A year of reading women

365 days of women's lit

Stella Gibbons: Cold Comfort Farm

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A bull much like the one Flora lets out on Cold Comfort Farm

The foreword looms large in Stella Gibbons’ classic, Cold Comfort Farm. Addressed to the forbidding imaginary figure of Mr Anthony Pookworthy esq ABS, LLR, it sets the tone for the hatchet job that Gibbons is about to do on the pastoral literary tradition. From the off, it’s clear that the over-egging of the rural pudding, found in the works of minor writers such as Mary Webb but also giants such as DH Lawrence and – sorry Tom – Thomas Hardy, is not going to get away lightly.

‘As you know, I have spent some ten years of my creative life in the meaningless and vulgar bustle of newspaper offices,’ she tells My Pookworthy. ‘The life of the journalist is poor, nasty, brutish and short. So is his style. You, who are adept at the lovely polishing of every grave and lucent phrase, will realise the magnitude of the task which confronted me when I found, after ten years as a journalist, learning to say exactly what I meant in short sentences, that I must learn, if I was to achieve literature and favourable reviews, to write as though I were not quite sure about what I meant but was jolly well going to say something all the same in sentences as long as possible.’

She then goes on to apologise for presenting him with a book that is ‘meant to be… funny’ and to explain that she has nevertheless tried to write some literary passages on Nature (with a capital ‘nuh’). To mark these out, she has created a star system for the sake of ‘all those thousands of persons not unlike myself, who work in the vulgar and meaningless bustle of offices, shops and homes, and who are not always sure whether a sentence is Literature or whether it is just sheer flapdoodle’.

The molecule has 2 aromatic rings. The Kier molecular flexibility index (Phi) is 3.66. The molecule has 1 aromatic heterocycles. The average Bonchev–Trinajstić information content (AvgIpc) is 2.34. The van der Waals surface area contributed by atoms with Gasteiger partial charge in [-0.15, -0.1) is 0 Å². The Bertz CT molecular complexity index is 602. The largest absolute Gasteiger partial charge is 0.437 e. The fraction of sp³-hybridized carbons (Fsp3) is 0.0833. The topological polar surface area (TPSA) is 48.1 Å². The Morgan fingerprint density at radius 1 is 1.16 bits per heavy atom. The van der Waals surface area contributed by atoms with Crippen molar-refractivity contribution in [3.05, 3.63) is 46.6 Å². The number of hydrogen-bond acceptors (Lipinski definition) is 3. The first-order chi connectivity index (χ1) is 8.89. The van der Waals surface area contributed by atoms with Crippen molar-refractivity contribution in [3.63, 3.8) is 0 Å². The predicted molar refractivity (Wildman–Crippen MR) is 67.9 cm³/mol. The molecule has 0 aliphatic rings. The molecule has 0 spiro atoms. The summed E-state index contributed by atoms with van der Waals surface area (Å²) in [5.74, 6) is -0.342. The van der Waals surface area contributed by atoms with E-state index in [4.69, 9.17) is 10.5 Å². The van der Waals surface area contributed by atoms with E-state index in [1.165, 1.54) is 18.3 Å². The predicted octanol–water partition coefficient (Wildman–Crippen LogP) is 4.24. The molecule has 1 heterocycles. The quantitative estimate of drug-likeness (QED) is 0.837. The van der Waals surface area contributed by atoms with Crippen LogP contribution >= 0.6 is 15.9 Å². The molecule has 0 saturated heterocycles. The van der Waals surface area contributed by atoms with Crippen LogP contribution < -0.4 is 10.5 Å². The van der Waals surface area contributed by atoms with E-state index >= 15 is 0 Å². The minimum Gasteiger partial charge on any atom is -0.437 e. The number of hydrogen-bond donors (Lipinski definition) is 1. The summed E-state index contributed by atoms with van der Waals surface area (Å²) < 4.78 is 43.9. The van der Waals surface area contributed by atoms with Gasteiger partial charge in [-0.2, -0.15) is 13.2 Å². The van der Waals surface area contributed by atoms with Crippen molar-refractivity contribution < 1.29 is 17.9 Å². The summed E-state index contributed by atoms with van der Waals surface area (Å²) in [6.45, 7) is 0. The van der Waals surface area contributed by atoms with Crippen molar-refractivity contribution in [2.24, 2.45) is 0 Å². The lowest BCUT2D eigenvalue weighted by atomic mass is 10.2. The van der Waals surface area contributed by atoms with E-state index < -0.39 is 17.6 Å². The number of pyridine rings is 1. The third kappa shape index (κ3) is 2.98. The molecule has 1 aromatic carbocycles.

As a jobbing journalist-cum-would-be-novelist, I found this an absolute joy to read. Not least because it gave me that slap round the face that the best books manage from time to time when they remind you that people decades and decades ago had the same wit, insight and concerns as we do, and that we are by no means as original, sophisticated or radical as we might like to think.

It also surprised me. Having no prior knowledge of Cold Comfort Farm beyond a BBC adaptation I saw as a child and the enthusiasm of a former flatmate who once claimed that Flora Poste was the literary character he was most like on a job application form, I was not expecting a lot (no offence to the former flatmate, who is in fact wildly successful at everything he does).

The book would be a sort of cosy, Sunday-night-television experience, I thought. The Lovejoy of the literary world – a bit of a breather after the rigours of Murdoch and the intricacies of Mantel. I wasn’t expecting feistiness, sharp perceptions and shooting from the hip.

But the genius of the novel (and that’s not a word I throw about lightly) is that, for all its sending up of bad writing and satirical attacks on the literati, it maintains a sunniness and downright funniness that makes it a pleasure to read. The story of Flora Poste gradually turning around the fortunes and outlook of her curmudgeonly cousins and discovering her own path in the process is so delightful and so engaging that you can’t help getting swept up in it.

But perhaps the supreme triumph of the work, the only one of Gibbons’ 24 novels still in print, is that it creates its own language and system for representing the natural world. While most satires do marvellously well at ripping down the things they attack without proposing an alternative, Gibbons’ text lovingly establishes its own pastoral aesthetic in place of the hackneyed exposition it replaces. The scene at the end where Charles comes at last to sweep Flora away from the farm she has transformed is spine-tinglingly lovely. It left me stunned, enchanted, jealous, and sure that I’ll be reading the book many times again.

Picture by Oli R


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  1. Oh, Cold Comfort Farm is an utter joy! I read Gibbons’ ‘Nightingale Wood’ last year (a recent reissue by Virago) and while it was sharp and clever and very enjoyable, it’s not as good as Cold Comfort Farm – though I’d recommend it to you. I do love the way Gibbons subverts all the stereotypes, but makes her characters quite sympathetic. I also like her digs at contemporary culture too – such as Mr Mybug’s Bronte theory and the terrible theatrical experience which leads to her acquaintance with Mr Neck.


    July 8, 2011 at 10:50 am

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